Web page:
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Fundam Clin Pharmacol. 2006 Aug;20(4):391-5.

Non-steroidal anti-inflammatory drug-related hepatic damage in France and Spain: analysis from national spontaneous reporting systems.

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1
Service de Pharmacologie Clinique, Centre Midi-Pyrénées de Pharmacovigilance, de Pharmacoépidémiologie et d'Informations sur le Médicament, EA3696, Université Paul Sabatier, Toulouse, France. lapeyre@cict.fr

Abstract

Several non-steroidal anti-inflammatory drugs (NSAIDs) have been associated with liver damage. The aim of this study was to compare proportions of hepatic adverse drug reaction reports associated with NSAIDs in France and Spain. Information from the Spanish and French pharmacovigilance databases were used from 1982 to 2001. To assess the risk of liver injury, the case/non-case methodology was applied, 'cases' being reports of liver damage and 'non-cases' or controls, all other reports. Exposure was considered as the presence of at least one NSAID. Liver injury risk was estimated for each drug in the two databases by calculation of reporting odds ratio in cases and non-cases, with its 95% confidence interval. Out of 62 456 reports from the Spanish database, 2114 (3.38%) were identified as liver injuries, whereas there were 27 372 liver injuries out of 200 046 (13.68%) in the French database. In Spain, there was a significant association between liver injuries and droxicam, sulindac, and nimesulide. The risk was also slightly above 1 for aceclofenac. In France, the risk was very high with clometacin, followed by sulindac, and was slightly above 1 for naproxen, diclofenac, piroxicam, and tenoxicam. This study shows that some NSAIDs are associated with reports of hepatic injuries when compared with other drugs, and most of those have been withdrawn from the market for this reason. However, the frequency of drug-related hepatic injuries reported differed in the French and Spanish databases, and some drugs did not show the same risk level in the two countries. These discrepancies could be explained in part not only by reporting rates, but also by difference in drug use patterns and/or by genetic or environmental factors.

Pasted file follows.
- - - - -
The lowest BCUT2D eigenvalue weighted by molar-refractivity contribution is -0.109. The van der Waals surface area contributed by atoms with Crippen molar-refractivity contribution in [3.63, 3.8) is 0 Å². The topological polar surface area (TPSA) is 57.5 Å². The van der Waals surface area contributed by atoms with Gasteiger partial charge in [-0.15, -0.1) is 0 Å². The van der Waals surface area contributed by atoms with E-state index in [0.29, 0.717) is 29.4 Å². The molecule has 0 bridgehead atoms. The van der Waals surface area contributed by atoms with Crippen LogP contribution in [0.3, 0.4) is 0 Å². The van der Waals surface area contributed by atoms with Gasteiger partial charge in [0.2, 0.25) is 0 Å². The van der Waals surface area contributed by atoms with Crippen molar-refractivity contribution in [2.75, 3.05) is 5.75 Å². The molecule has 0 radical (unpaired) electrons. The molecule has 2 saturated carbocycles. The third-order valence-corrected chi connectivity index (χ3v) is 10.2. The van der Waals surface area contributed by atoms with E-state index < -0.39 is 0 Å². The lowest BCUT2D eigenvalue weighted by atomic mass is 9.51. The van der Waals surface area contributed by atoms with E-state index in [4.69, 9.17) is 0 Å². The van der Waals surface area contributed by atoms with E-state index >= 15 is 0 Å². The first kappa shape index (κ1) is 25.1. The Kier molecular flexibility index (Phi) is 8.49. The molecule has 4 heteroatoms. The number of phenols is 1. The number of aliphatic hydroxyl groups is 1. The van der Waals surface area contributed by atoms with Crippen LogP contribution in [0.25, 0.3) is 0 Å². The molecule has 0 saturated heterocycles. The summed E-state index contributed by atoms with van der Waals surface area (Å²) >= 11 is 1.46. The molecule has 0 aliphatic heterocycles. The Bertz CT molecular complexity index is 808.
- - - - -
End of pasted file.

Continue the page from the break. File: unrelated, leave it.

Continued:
[Indexed for MEDLINE]

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